In July 2016, the Commission concluded that applicants seeking to discontinue a legacy time division multiplexing (TDM)-based voice service as part of a transition to a new technology, whether Internet Protocol (IP), wireless, or another type (technology transition discontinuance application) must demonstrate that an adequate replacement for the legacy service exists in order to be eligible for streamlined treatment and revised part 63 accordingly. For any other domestic service for which a discontinuance application is filed, the existing framework governs automatic grant procedures. Unlike traditional applicants, technology transition discontinuance applicants seeking streamlined treatment will be required to submit with their application either a certification or a showing as to whether an “adequate replacement” exists in the service area. The Commission stressed that attempting to satisfy this “adequate replacement” test to establish eligibility for streamlined treatment is entirely voluntary for an applicant. Voice technology transition discontinuance applicants that decline to pursue this path are not eligible for streamlined treatment and will have their applications evaluated on a non-streamlined basis under the traditional five factor test. The Commission concluded that an applicant for a technology transition discontinuance may demonstrate that a service is an adequate replacement for a legacy voice service by certifying or showing that one or more replacement service(s) offers all of the following: (i) Substantially similar levels of network infrastructure and service quality as the applicant service; (ii) compliance with existing federal and/or industry standards required to ensure that critical applications such as 911, network security, and applications for individuals with disabilities remain available; and (iii) interoperability and compatibility with an enumerated list of applications and functionalities determined to be key to consumers and competitors. One replacement service must satisfy all the criteria to retain eligibility for automatic grant. To reduce burdens on carriers, the Commission adopted a more streamlined approach for discontinuances involving services that are substantially similar to those for which a Section 214 discontinuance has previously been approved and allowed Section 214 discontinuance applications to be eligible for automatic grant without any further showing if the applicant demonstrates that the service has zero customers in the relevant service area and no requests for service in the last six months.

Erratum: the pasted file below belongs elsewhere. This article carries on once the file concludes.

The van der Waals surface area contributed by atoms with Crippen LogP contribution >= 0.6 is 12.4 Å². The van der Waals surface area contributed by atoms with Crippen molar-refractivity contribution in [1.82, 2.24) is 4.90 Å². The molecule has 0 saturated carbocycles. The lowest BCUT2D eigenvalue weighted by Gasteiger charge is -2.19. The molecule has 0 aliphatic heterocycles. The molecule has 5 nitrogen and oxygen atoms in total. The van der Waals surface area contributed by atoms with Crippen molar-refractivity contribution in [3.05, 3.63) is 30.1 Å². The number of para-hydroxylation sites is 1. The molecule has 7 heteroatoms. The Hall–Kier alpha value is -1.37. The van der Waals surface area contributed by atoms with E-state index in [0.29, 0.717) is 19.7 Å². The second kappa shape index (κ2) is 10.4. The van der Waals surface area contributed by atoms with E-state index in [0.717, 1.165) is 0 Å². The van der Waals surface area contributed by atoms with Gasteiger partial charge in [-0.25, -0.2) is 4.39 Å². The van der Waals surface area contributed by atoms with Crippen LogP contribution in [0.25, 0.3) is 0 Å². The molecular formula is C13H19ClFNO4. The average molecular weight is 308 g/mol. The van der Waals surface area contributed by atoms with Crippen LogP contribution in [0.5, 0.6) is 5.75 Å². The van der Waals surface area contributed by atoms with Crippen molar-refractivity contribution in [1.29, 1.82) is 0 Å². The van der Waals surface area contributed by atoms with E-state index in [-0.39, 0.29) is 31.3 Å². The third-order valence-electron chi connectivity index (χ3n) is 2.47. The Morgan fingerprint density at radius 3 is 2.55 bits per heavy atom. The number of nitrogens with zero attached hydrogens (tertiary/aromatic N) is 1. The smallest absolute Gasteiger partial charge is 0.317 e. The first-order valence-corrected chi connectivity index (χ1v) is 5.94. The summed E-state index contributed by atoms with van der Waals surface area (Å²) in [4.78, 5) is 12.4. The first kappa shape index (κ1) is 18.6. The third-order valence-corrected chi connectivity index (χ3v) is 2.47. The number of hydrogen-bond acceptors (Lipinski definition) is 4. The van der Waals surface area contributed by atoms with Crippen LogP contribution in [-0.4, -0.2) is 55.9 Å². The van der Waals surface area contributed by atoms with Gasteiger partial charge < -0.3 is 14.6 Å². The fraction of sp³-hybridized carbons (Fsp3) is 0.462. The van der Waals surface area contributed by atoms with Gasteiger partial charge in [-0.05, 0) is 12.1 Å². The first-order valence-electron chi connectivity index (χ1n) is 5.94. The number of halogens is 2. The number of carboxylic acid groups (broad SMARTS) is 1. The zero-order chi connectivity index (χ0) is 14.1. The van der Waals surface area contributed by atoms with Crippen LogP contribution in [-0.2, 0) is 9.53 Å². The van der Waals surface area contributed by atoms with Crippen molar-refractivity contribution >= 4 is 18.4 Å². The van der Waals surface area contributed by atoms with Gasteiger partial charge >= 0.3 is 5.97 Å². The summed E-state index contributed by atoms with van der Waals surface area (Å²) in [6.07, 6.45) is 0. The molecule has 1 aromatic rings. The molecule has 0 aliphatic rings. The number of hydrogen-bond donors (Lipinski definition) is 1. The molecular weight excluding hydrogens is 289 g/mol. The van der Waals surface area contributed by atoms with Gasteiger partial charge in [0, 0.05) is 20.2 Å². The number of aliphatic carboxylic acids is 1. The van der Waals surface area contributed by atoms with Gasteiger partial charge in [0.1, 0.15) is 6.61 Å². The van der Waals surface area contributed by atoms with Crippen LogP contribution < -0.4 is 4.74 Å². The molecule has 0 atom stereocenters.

The Commission also concluded that consumer education materials should be required as part of any technology transition discontinuance because customers must be informed of their choices to ensure seamless transitions. The Commission determined that information about the price of the legacy service and the proposed replacement service should be provided as part of the application because any potential increased costs would implicate the Commission's commitment to ensuring that technology transitions do not unduly impact our most vulnerable citizens. To further reduce burdens on carriers, the Commission also decided to allow carriers to provide notice via email to offer additional options to customers and addressed a gap in the Commission's rules to make a competitive LEC's application for discontinuance deemed granted on the effective date of any comer retirement that made the discontinuance unavoidable. The Commission further concluded that applicants must provide notice of discontinuance applications to any federally-recognized Tribal Nations. The Commission estimates that there will be five respondents submitting 25 applications/responses related to these revisions. The Commission also estimates that these revisions will result in a total of 1,775 annual burden hours and a total annual cost of $27,900. The Commission estimates that the total annual burden and annual cost of the entire collection, as revised, is 2,075 and $27,900, respectively.

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Federal Communications Commission.

Marlene H. Dortch,

Secretary, Office of the Secretary.

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[FR Doc. 2016-26052 Filed 10-27-16; 8:45 am]